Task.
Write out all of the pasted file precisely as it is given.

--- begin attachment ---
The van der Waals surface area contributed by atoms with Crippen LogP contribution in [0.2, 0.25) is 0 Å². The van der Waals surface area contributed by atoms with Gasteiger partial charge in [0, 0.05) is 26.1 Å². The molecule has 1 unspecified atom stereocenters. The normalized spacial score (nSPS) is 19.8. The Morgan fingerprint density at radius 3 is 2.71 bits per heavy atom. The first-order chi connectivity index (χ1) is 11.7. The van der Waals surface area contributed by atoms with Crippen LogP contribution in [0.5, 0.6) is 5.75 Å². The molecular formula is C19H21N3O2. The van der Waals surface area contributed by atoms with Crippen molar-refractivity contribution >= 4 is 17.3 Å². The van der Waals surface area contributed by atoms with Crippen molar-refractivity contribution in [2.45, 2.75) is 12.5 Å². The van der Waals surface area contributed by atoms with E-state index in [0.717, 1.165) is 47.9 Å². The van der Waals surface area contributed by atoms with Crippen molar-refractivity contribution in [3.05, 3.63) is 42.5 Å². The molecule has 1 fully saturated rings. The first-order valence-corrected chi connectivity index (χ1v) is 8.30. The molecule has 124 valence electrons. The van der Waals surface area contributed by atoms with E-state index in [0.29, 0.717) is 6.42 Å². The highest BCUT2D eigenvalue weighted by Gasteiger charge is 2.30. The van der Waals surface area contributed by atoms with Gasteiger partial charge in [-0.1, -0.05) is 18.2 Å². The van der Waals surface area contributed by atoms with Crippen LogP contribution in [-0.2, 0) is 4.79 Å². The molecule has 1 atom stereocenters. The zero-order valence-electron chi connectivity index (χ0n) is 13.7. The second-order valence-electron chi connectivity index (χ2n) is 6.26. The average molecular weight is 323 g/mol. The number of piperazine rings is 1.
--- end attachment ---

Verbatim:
The van der Waals surface area contributed by atoms with Crippen LogP contribution in [0.2, 0.25) is 0 Å². The van der Waals surface area contributed by atoms with Gasteiger partial charge in [0, 0.05) is 26.1 Å². The molecule has 1 unspecified atom stereocenters. The normalized spacial score (nSPS) is 19.8. The Morgan fingerprint density at radius 3 is 2.71 bits per heavy atom. The first-order chi connectivity index (χ1) is 11.7. The van der Waals surface area contributed by atoms with Crippen LogP contribution in [0.5, 0.6) is 5.75 Å². The molecular formula is C19H21N3O2. The van der Waals surface area contributed by atoms with Crippen molar-refractivity contribution >= 4 is 17.3 Å². The van der Waals surface area contributed by atoms with Crippen molar-refractivity contribution in [2.45, 2.75) is 12.5 Å². The van der Waals surface area contributed by atoms with E-state index in [0.717, 1.165) is 47.9 Å². The van der Waals surface area contributed by atoms with Crippen molar-refractivity contribution in [3.05, 3.63) is 42.5 Å². The molecule has 1 fully saturated rings. The first-order valence-corrected chi connectivity index (χ1v) is 8.30. The molecule has 124 valence electrons. The van der Waals surface area contributed by atoms with E-state index in [0.29, 0.717) is 6.42 Å². The highest BCUT2D eigenvalue weighted by Gasteiger charge is 2.30. The van der Waals surface area contributed by atoms with Gasteiger partial charge in [-0.1, -0.05) is 18.2 Å². The van der Waals surface area contributed by atoms with Crippen LogP contribution in [-0.2, 0) is 4.79 Å². The molecule has 1 atom stereocenters. The zero-order valence-electron chi connectivity index (χ0n) is 13.7. The second-order valence-electron chi connectivity index (χ2n) is 6.26. The average molecular weight is 323 g/mol. The number of piperazine rings is 1.